the upper limb and result in much higher plasma propofol concentrations in the body proximal to the aortic cross-clamp when the infusion rate was set on the basis of body weight.
Second, the reduction of hepatic clearance of propofol should be considered. A clinical study 9
of patients having orthotopic liver transplantation showed that the area under the time–blood propofol concentration curve was significantly greater than in patients having extrahepatic abdominal surgery. Furthermore, Mashimo et al.10
demonstrated that total plasma clearance of propofol in the anhepatic phase was significantly lower than that in the postanhepatic phase during liver transplantation in the pig. Because blood flow into the liver from the area proximal to the aortic cross-clamp theoretically vanishes, propofol clearance is ultimately decreased in that area, which would, in part, result in an increase in the blood concentration of propofol.
In our patient, ketamine, as well as propofol, was infused at 0.5 mg · kg−1
during the aortic cross-clamp. Although we did not measure blood concentrations of ketamine in this patient, it is, of course, likely that with the infusion of ketamine, its blood concentration increased and deepened the level of anesthesia. 11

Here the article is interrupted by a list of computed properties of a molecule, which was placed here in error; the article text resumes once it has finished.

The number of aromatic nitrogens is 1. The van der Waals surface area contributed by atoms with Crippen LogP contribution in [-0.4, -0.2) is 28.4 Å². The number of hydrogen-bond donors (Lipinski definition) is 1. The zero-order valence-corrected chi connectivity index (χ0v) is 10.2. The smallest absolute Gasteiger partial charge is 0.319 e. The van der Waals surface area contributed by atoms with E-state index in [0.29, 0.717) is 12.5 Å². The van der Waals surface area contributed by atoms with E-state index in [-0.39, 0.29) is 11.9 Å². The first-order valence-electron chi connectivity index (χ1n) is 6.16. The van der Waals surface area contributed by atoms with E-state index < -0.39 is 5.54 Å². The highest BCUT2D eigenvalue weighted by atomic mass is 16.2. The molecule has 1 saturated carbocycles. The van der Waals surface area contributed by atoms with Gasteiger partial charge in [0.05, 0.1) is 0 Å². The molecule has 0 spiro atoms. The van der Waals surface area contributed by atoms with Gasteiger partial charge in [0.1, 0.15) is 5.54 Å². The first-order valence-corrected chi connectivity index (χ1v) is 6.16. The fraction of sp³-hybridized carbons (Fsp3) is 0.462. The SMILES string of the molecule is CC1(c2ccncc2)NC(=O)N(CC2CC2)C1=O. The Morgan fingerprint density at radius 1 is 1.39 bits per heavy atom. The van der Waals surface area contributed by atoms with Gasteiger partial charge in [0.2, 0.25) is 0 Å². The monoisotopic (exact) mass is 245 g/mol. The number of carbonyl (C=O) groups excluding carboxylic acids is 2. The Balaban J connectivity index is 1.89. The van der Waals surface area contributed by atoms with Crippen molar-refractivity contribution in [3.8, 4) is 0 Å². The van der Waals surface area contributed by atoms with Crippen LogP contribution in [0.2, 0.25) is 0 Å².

However, ketamine does not influence either BIS or electroencephalogram variables during propofol infusion. 11,12
Together with the series of observations in our patient, this dramatic change of BIS values should be associated predominantly with changes in propofol pharmacokinetics.
In our institution, monitoring of motor evoked potentials was used to monitor the functional integrity of the descending motor pathways during thoracic or thoracoabdominal aneurysm surgery under total intravenous anesthesia via an upper limb vein. It has been our experience in surgery of the descending thoracic aorta that motor evoked potentials, in the setting of steady-state propofol infusion, disappeared during the aortic cross-clamp and reappeared after propofol infusion was stopped. From this case and those experiences, it can be considered that in the cross-clamp of the thoracic aorta, a rapid change in BIS value may reflect an increase in propofol concentration in “the brain,” caused by a reduction of distribution volume for propofol and an ultimate reduction of its clearance. This change may induce undetectable motor evoked potentials without any spinal cord injury during thoracic aortic surgery and result in a “false-positive.”
In conclusion, we would like to emphasize that an unexpected, rapid decrease in the BIS score during cross-clamp of the thoracic aorta might reflect an unexpected increase in propofol concentration in the proximal area of the aortic cross-clamp. It was speculated that this increase in propofol concentration might be caused by alterations of the pharmacokinetics of propofol by the aortic cross-clamp. The BIS® monitor is a useful tool for providing information on the adequate infusion rate of propofol during descending thoracic aortic surgery.